Is it really surprising that a discount store surpasses an upper end grocer in sales of organic food? Not in a country where everyone wants everything at the lowest price possible. Faced with the choice of buying pesticide-free, gmo-free foods from the whole paycheck store or the cost cutter store, even the most discerning shopper will choose the quality discount store every time – unless they’re strapped for time and the expensive store is more convenient.
Whole Foods is no longer king of organic grocer mountain. Costco outsold them at $4 million to Whole Food’s $3.6 million tally for the past year, according to data reported by BMO Capital Markets. It wasn’t a slow, creep to the front runner position either. Costco sales of organic goods skyrocketed in the past 9 months, with a jump of $3 million.
Yes, the merchandise display at Whole Foods may be prettier, but nothing sways the consumer like getting the same thing for less. And then there are those who want to eat better, but simply can’t afford to on the prices the whole paycheck store commands. While organic food costs more to grow or raise, larger bulk buyers will always get a better wholesale price than boutique stores. It’s just the way the retail world works.
WalMart is also doing a brisk business in organic food, both fresh and processed, though certain markets have a wider variety on the shelves for shoppers than other locations that the chain resides in. And then we have Target, who also sells a good number of organic foods with plans of grand expansion of said goods over the next 5 years.
But what does this all mean to you? It’s unlikely that the organic food sold at Costco is locally grown… buying in such huge quantities from local farms is probably close to impossible. While WalMart does a good deal of business with regional farmers, here again is that problem with logistics. How many organic lettuce growers exist within 100 miles of the closest Costco store to your home?
While the news blazes headlines about the phenomenal growth in organic food in the mainstream market, you’ll note that this announcement is geared to alerting the investor. It will push more big ag producers into growing without pesticides, but it will not decrease the carbon footprint of your food. This is all about the Big Food reign. And there’s always the GMO issue when it comes to many foods the organic shopper would want to buy. Big Food wants big production for huge wholesale supply, and genetically modified crops do not all require Roundup, or another brand of non-selective herbicide to grow.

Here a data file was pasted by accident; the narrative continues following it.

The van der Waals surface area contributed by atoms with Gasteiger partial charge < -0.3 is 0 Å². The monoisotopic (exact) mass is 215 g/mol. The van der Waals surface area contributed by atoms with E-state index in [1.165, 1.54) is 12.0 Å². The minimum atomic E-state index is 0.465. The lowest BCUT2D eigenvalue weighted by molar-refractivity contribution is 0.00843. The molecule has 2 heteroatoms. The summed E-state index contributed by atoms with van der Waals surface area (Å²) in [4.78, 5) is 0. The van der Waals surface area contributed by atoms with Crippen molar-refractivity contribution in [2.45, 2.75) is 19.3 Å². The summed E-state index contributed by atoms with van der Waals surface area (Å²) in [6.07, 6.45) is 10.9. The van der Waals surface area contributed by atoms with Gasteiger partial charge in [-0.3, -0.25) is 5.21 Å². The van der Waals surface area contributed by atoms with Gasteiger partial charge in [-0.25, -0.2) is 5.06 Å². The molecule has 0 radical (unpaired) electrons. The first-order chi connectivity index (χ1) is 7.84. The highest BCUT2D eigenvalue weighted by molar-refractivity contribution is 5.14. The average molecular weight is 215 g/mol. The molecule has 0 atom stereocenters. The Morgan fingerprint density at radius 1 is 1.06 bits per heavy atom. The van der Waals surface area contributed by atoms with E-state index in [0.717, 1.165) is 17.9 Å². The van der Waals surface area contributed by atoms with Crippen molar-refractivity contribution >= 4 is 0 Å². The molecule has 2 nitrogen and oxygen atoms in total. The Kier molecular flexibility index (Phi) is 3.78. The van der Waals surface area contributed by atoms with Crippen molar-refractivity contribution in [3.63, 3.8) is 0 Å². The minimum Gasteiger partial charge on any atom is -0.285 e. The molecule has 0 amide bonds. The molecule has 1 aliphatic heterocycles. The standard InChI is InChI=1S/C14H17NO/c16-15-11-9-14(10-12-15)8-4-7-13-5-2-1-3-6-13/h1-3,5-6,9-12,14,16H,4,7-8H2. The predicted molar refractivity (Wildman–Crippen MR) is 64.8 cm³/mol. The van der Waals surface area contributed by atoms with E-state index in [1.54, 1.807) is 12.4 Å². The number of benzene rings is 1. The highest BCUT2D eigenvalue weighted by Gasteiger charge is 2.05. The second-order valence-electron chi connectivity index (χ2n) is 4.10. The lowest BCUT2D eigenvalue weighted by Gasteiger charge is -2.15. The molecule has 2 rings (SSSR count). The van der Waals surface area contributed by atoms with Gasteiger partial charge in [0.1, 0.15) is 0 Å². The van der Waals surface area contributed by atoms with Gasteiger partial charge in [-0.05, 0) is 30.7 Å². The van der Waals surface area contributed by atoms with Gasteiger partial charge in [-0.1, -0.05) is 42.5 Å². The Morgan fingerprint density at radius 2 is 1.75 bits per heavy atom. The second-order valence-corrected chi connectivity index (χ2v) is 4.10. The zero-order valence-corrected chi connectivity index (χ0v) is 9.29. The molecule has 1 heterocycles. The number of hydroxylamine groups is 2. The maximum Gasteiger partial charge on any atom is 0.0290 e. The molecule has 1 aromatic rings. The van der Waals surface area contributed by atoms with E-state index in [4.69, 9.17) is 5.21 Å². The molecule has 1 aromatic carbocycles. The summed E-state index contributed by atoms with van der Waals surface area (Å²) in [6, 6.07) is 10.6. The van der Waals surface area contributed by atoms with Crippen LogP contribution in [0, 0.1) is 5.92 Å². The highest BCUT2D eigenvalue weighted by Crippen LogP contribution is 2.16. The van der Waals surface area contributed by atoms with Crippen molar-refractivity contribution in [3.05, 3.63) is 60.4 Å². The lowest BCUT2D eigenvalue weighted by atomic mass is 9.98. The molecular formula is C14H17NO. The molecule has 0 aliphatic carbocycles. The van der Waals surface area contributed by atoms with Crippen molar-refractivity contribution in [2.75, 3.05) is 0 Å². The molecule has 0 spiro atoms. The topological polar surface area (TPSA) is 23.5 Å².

“The U.S. Department of Agriculture has forecast that demand for organic foodstuffs will be growing at double-digit rates. The arrival of Big-box stores’ as channels of organic food has left high pressure on the supply of organic products. But players like Costco are expected way to strengthen that supply chain.
Galanti says supply situation is better as “more organic supply and producers are doing it. And we’re pretty good at getting out there and working with suppliers both here and around the world to commit more to it, whether it’s raising eggs or ground beef processing or produce.” The Organic Trade Association, the lobby group for the industry also estimates that total organic-food sales in the U.S is around $36 billion. The numbers underscore how organic food has become a mainstream phenomenon among the younger demographic that prefers warehouse clubs like Costco. The trade group also noted that 30 percent of organic-food buyers are now buying the products at a warehouse club, showing a 10 percentage-point jump compared to 2014.” — International Business Times, Australia
It’s still the wiser choice to purchase locally grown in season foods from small organic growers. They care about what they produce, while Big Food only cares about production numbers per quarter, and ultimately impressive profits. Because without their board members and investors happily collecting dividends – they wouldn’t be the giant companies they have grown to be. Just a couple years ago, Costco CFO Richard Galanti viewed organic food as a fad that would quickly fad. Now he’s combing the world to find a never-ending supply of cheap organic products he can sell off of pallets.
And last, but not least, how ‘fresh’ do you think that produce is when it’s been shipped from all over the world? You’re farther ahead in sustainability, and healthier eating if you purchase locally grown food in season from area farmers markets. The faster you get it off the vine, the more beneficial value it has. Well traveled food is lacking in a lot of antioxidants and phytonutrients. And then there’s this issue…
Organic Offshoring: As Demand Rises, Increase In Imports Poses Safety Risks (Forbes)
And 30% of Americans who buy organic food are shopping at warehouse clubs like Costco, and Sam’s Club for it. Costco is definitely importing what they cannot buy in the US… the largest seller of organic food in the country. You might want to read that Forbes article on the link above.